Our Guest Blog is from Toby Peyton-Jones, UKCES Commissioner and Director of HR at Siemens Plc
UK manufacturing is fighting back. With growing interest in high-tech components and intellectual property the UK has much to offer on the global circuit. But making the most of the opportunities coming up will only happen if firms have the right people with the right skills. With the government's spending review around the corner, it's a good time for the sector to examine how it can build on its strengths.Today, manufacturing accounts for over half of all UK exports. Having consolidated its position, it is now one of the most productive sectors in the UK economy. Investment in innovation and technology has also risen, with 75 per cent of UK R&D being spent on manufacturing. It's clear that the sector is hungry for a win at an international level.
So-called STEM skills (science, technology, engineering and mathematics) are the lifeblood of the sector. But they're also in high demand in other areas of the economy, including high-pay sectors like banking and accountancy. Figures show that 40 per cent of STEM graduates go into non-STEM roles.
With this shortage so well documented, it's surprising that a significant number of engineering and manufacturing firms are less likely than average to spend time and money developing the skills of their staff - one of the prerequisites of a good job as far as I'm concerned. Findings from the UK Commission for Employment and Skills, where I am a Commissioner, show that training expenditure in the sector is lower than average. And while many employers do train their staff, this only reaches a minority of the workforce. In part, this is due to the need for highly specialised skills, which take time and resources to develop. But I also wonder if other, cultural, factors are at play here.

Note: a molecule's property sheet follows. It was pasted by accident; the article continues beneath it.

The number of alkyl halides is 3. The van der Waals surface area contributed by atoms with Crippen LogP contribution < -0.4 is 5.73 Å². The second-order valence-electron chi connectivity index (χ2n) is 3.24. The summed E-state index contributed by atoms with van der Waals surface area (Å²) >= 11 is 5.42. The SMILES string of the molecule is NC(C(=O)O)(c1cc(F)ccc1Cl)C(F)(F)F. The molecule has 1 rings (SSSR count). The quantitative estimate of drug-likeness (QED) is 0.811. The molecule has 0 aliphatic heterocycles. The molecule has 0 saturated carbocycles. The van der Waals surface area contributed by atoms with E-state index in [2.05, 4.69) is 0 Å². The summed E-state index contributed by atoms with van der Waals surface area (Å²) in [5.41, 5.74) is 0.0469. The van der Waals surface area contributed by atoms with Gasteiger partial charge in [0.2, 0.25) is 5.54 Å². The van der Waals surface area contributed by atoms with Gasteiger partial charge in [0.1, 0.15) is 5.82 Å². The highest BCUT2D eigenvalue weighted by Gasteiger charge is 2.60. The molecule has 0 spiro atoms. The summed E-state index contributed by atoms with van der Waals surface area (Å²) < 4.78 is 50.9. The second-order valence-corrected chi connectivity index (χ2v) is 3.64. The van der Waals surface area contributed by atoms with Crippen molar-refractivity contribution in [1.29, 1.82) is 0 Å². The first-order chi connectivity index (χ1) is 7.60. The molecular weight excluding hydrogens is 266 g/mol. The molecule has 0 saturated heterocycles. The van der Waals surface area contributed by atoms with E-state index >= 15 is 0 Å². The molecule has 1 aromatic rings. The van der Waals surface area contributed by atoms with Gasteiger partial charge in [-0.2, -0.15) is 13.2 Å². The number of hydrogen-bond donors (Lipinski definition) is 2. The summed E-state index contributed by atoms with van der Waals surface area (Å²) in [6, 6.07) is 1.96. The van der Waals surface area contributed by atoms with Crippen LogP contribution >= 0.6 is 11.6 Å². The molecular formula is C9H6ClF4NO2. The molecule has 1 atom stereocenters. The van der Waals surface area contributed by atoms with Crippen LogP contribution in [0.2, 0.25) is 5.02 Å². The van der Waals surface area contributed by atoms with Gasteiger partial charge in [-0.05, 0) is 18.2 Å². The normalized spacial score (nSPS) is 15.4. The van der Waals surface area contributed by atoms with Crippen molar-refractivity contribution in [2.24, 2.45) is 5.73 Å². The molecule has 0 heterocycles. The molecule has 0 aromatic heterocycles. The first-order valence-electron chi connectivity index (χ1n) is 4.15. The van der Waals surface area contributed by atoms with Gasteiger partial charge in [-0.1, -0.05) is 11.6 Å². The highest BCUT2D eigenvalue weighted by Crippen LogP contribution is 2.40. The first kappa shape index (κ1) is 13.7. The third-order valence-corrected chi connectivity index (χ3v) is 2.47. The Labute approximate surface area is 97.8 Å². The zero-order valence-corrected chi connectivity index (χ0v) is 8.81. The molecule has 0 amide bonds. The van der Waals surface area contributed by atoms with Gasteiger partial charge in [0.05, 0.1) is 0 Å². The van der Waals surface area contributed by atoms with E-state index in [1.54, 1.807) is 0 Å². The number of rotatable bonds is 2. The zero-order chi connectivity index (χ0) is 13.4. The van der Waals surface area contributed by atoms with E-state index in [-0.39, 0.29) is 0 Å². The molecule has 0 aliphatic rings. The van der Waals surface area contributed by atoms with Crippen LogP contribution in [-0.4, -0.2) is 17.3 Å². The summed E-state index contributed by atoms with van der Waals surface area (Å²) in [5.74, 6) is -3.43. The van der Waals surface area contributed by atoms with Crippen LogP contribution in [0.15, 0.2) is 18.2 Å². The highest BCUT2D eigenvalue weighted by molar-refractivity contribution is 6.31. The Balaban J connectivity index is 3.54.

As Director of HR at Siemens plc, I know that a mix of skills is required to achieve effective business performance. Many engineering companies have strong graduate programmes, but what about non-graduates? This is where apprenticeships and their new siblings, traineeships, can help, as new entrants are able to learn and apply technical skills on the job. Employment projections show that skilled trades and operatives will be in demand to replace those leaving or retiring from the sector. It is therefore more essential than ever that businesses invest in their apprenticeship talent pipeline and build in traineeships that give young school leavers a step ladder and the aspiration to take up a career in manufacturing and engineering.
Small firms also have specific challenges when it comes to keeping up the pace. For many of them, thinking strategically is difficult when survival is what matters and costs are rising. Although engineering is traditionally a fiercely competitive sector, collaboration with other small firms might prove to be a lifeline here. Collaboration can help businesses gain bigger contracts, invest in equipment and provide essential bespoke training for staff.
In essence, it's clear that the sector has made considerable changes already, and is moving up the leader board. But to keep winning consistently, firms will need to work together, and seek out any promising opportunities in next month's spending review. Investing in skills, apprenticeships and collaboration will ultimately ensure that the sector doesn't just fight for survival – it thrives too.